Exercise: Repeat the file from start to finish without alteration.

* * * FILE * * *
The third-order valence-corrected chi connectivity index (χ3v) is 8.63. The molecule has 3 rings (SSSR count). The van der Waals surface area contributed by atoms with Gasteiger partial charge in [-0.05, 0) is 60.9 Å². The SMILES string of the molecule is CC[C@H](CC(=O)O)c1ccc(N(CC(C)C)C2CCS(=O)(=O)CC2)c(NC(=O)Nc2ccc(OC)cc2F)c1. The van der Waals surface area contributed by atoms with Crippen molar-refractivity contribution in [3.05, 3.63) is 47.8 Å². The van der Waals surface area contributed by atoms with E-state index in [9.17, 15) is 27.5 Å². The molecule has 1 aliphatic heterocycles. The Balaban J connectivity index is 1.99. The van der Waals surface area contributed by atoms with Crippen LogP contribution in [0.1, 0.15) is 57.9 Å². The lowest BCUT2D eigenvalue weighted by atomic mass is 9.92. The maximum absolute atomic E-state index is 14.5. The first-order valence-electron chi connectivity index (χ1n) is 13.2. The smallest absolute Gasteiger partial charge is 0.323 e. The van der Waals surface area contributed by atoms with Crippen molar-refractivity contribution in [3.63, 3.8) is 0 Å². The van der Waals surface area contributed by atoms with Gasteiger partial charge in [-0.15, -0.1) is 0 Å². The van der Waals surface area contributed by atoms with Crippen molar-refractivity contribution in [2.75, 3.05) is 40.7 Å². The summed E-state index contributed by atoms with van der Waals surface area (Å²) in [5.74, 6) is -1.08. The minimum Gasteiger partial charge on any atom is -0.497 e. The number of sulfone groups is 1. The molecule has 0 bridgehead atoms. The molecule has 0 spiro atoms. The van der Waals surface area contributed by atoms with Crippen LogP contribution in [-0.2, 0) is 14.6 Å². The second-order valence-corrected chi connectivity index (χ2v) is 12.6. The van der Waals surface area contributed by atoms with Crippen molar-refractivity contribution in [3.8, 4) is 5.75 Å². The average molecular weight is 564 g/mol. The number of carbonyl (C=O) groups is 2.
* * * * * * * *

The third-order valence-corrected chi connectivity index (χ3v) is 8.63. The molecule has 3 rings (SSSR count). The van der Waals surface area contributed by atoms with Gasteiger partial charge in [-0.05, 0) is 60.9 Å². The SMILES string of the molecule is CC[C@H](CC(=O)O)c1ccc(N(CC(C)C)C2CCS(=O)(=O)CC2)c(NC(=O)Nc2ccc(OC)cc2F)c1. The van der Waals surface area contributed by atoms with Crippen molar-refractivity contribution in [3.05, 3.63) is 47.8 Å². The van der Waals surface area contributed by atoms with E-state index in [9.17, 15) is 27.5 Å². The molecule has 1 aliphatic heterocycles. The Balaban J connectivity index is 1.99. The van der Waals surface area contributed by atoms with Crippen LogP contribution in [0.1, 0.15) is 57.9 Å². The lowest BCUT2D eigenvalue weighted by atomic mass is 9.92. The maximum absolute atomic E-state index is 14.5. The first-order valence-electron chi connectivity index (χ1n) is 13.2. The smallest absolute Gasteiger partial charge is 0.323 e. The van der Waals surface area contributed by atoms with Crippen molar-refractivity contribution in [3.63, 3.8) is 0 Å². The van der Waals surface area contributed by atoms with Gasteiger partial charge in [-0.15, -0.1) is 0 Å². The van der Waals surface area contributed by atoms with Crippen molar-refractivity contribution in [2.75, 3.05) is 40.7 Å². The summed E-state index contributed by atoms with van der Waals surface area (Å²) in [5.74, 6) is -1.08. The minimum Gasteiger partial charge on any atom is -0.497 e. The number of sulfone groups is 1. The molecule has 0 bridgehead atoms. The molecule has 0 spiro atoms. The van der Waals surface area contributed by atoms with Crippen LogP contribution in [-0.2, 0) is 14.6 Å². The second-order valence-corrected chi connectivity index (χ2v) is 12.6. The van der Waals surface area contributed by atoms with Crippen molar-refractivity contribution in [3.8, 4) is 5.75 Å². The average molecular weight is 564 g/mol. The number of carbonyl (C=O) groups is 2.